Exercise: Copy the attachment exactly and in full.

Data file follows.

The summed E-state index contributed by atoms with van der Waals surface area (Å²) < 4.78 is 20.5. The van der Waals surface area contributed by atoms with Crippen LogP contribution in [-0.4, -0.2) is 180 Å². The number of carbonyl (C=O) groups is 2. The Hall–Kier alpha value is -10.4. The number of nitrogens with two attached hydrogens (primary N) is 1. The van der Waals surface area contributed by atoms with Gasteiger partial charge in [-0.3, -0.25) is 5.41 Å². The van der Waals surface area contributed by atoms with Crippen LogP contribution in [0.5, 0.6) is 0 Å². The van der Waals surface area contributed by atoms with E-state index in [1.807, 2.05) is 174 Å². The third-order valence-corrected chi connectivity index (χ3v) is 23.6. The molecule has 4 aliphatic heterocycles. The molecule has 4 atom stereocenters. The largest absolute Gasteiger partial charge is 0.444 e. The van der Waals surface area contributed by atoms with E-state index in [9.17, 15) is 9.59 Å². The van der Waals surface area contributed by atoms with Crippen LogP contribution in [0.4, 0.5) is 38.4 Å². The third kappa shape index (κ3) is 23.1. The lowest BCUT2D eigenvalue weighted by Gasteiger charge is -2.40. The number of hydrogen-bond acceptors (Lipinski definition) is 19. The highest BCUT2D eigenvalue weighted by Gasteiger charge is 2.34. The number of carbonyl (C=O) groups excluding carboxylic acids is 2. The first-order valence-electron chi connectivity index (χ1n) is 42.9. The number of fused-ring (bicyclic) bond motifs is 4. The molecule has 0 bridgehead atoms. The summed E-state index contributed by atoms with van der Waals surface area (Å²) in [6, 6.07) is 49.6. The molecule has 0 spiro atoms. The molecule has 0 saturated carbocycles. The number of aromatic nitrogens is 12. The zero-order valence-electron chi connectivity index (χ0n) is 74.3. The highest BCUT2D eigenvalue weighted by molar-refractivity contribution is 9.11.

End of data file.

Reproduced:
The summed E-state index contributed by atoms with van der Waals surface area (Å²) < 4.78 is 20.5. The van der Waals surface area contributed by atoms with Crippen LogP contribution in [-0.4, -0.2) is 180 Å². The number of carbonyl (C=O) groups is 2. The Hall–Kier alpha value is -10.4. The number of nitrogens with two attached hydrogens (primary N) is 1. The van der Waals surface area contributed by atoms with Gasteiger partial charge in [-0.3, -0.25) is 5.41 Å². The van der Waals surface area contributed by atoms with Crippen LogP contribution in [0.5, 0.6) is 0 Å². The van der Waals surface area contributed by atoms with E-state index in [1.807, 2.05) is 174 Å². The third-order valence-corrected chi connectivity index (χ3v) is 23.6. The molecule has 4 aliphatic heterocycles. The molecule has 4 atom stereocenters. The largest absolute Gasteiger partial charge is 0.444 e. The van der Waals surface area contributed by atoms with E-state index in [9.17, 15) is 9.59 Å². The van der Waals surface area contributed by atoms with Crippen LogP contribution in [0.4, 0.5) is 38.4 Å². The third kappa shape index (κ3) is 23.1. The lowest BCUT2D eigenvalue weighted by Gasteiger charge is -2.40. The number of hydrogen-bond acceptors (Lipinski definition) is 19. The highest BCUT2D eigenvalue weighted by Gasteiger charge is 2.34. The number of carbonyl (C=O) groups excluding carboxylic acids is 2. The first-order valence-electron chi connectivity index (χ1n) is 42.9. The number of fused-ring (bicyclic) bond motifs is 4. The molecule has 0 bridgehead atoms. The summed E-state index contributed by atoms with van der Waals surface area (Å²) in [6, 6.07) is 49.6. The molecule has 0 spiro atoms. The molecule has 0 saturated carbocycles. The number of aromatic nitrogens is 12. The zero-order valence-electron chi connectivity index (χ0n) is 74.3. The highest BCUT2D eigenvalue weighted by molar-refractivity contribution is 9.11.